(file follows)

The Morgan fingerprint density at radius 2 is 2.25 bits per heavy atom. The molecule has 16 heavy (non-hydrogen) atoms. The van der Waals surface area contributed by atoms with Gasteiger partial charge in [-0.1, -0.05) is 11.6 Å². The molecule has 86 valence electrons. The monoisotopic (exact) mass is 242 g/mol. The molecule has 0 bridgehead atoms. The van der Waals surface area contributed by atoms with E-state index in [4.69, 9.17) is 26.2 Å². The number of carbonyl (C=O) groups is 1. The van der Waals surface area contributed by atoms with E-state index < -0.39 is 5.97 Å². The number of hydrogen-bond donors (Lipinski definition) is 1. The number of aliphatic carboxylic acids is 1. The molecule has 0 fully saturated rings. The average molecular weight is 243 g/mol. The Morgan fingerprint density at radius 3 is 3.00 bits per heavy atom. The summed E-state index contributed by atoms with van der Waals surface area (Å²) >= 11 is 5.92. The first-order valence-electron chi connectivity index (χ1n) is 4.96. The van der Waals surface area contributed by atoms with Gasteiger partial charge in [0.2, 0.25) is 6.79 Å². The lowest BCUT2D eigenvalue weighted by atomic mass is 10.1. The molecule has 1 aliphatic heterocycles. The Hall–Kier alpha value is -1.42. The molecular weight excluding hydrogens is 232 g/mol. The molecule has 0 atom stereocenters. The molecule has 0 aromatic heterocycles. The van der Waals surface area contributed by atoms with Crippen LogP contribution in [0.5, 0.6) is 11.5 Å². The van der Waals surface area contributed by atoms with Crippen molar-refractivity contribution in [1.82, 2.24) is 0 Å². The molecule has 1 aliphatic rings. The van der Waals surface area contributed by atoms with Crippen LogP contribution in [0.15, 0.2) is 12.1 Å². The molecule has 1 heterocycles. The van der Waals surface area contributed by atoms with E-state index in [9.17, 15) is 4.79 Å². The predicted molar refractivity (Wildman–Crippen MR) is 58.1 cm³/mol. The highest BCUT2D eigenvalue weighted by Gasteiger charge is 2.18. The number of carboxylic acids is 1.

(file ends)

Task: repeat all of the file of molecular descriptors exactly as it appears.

The Morgan fingerprint density at radius 2 is 2.25 bits per heavy atom. The molecule has 16 heavy (non-hydrogen) atoms. The van der Waals surface area contributed by atoms with Gasteiger partial charge in [-0.1, -0.05) is 11.6 Å². The molecule has 86 valence electrons. The monoisotopic (exact) mass is 242 g/mol. The molecule has 0 bridgehead atoms. The van der Waals surface area contributed by atoms with E-state index in [4.69, 9.17) is 26.2 Å². The number of carbonyl (C=O) groups is 1. The van der Waals surface area contributed by atoms with E-state index < -0.39 is 5.97 Å². The number of hydrogen-bond donors (Lipinski definition) is 1. The number of aliphatic carboxylic acids is 1. The molecule has 0 fully saturated rings. The average molecular weight is 243 g/mol. The Morgan fingerprint density at radius 3 is 3.00 bits per heavy atom. The summed E-state index contributed by atoms with van der Waals surface area (Å²) >= 11 is 5.92. The first-order valence-electron chi connectivity index (χ1n) is 4.96. The van der Waals surface area contributed by atoms with Gasteiger partial charge in [0.2, 0.25) is 6.79 Å². The lowest BCUT2D eigenvalue weighted by atomic mass is 10.1. The molecule has 1 aliphatic heterocycles. The Hall–Kier alpha value is -1.42. The molecular weight excluding hydrogens is 232 g/mol. The molecule has 0 atom stereocenters. The molecule has 0 aromatic heterocycles. The van der Waals surface area contributed by atoms with Crippen LogP contribution in [0.5, 0.6) is 11.5 Å². The van der Waals surface area contributed by atoms with Crippen molar-refractivity contribution in [1.82, 2.24) is 0 Å². The molecule has 1 aliphatic rings. The van der Waals surface area contributed by atoms with Crippen LogP contribution in [0.15, 0.2) is 12.1 Å². The molecule has 1 heterocycles. The van der Waals surface area contributed by atoms with E-state index in [9.17, 15) is 4.79 Å². The predicted molar refractivity (Wildman–Crippen MR) is 58.1 cm³/mol. The highest BCUT2D eigenvalue weighted by Gasteiger charge is 2.18. The number of carboxylic acids is 1.